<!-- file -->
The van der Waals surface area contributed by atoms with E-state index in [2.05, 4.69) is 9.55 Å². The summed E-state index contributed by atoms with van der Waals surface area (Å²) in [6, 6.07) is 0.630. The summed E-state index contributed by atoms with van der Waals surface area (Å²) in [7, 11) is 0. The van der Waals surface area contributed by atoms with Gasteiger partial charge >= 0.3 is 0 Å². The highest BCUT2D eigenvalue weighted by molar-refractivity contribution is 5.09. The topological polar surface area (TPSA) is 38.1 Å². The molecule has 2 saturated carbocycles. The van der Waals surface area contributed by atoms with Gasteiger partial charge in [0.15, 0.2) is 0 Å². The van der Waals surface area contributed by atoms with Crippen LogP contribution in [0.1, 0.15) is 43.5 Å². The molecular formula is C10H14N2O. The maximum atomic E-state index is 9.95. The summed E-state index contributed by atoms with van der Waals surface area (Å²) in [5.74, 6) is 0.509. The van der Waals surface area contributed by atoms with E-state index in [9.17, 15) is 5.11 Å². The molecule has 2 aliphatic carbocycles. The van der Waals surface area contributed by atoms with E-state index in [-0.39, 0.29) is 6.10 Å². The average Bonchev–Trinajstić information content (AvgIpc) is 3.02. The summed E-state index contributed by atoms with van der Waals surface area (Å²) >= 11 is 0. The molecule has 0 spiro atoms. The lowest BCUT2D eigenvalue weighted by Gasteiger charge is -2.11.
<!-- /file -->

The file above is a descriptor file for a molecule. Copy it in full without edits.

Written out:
The van der Waals surface area contributed by atoms with E-state index in [2.05, 4.69) is 9.55 Å². The summed E-state index contributed by atoms with van der Waals surface area (Å²) in [6, 6.07) is 0.630. The summed E-state index contributed by atoms with van der Waals surface area (Å²) in [7, 11) is 0. The van der Waals surface area contributed by atoms with Gasteiger partial charge >= 0.3 is 0 Å². The highest BCUT2D eigenvalue weighted by molar-refractivity contribution is 5.09. The topological polar surface area (TPSA) is 38.1 Å². The molecule has 2 saturated carbocycles. The van der Waals surface area contributed by atoms with Gasteiger partial charge in [0.15, 0.2) is 0 Å². The van der Waals surface area contributed by atoms with Crippen LogP contribution in [0.1, 0.15) is 43.5 Å². The molecular formula is C10H14N2O. The maximum atomic E-state index is 9.95. The summed E-state index contributed by atoms with van der Waals surface area (Å²) in [5.74, 6) is 0.509. The van der Waals surface area contributed by atoms with E-state index in [9.17, 15) is 5.11 Å². The molecule has 2 aliphatic carbocycles. The van der Waals surface area contributed by atoms with E-state index in [-0.39, 0.29) is 6.10 Å². The average Bonchev–Trinajstić information content (AvgIpc) is 3.02. The summed E-state index contributed by atoms with van der Waals surface area (Å²) >= 11 is 0. The molecule has 0 spiro atoms. The lowest BCUT2D eigenvalue weighted by Gasteiger charge is -2.11.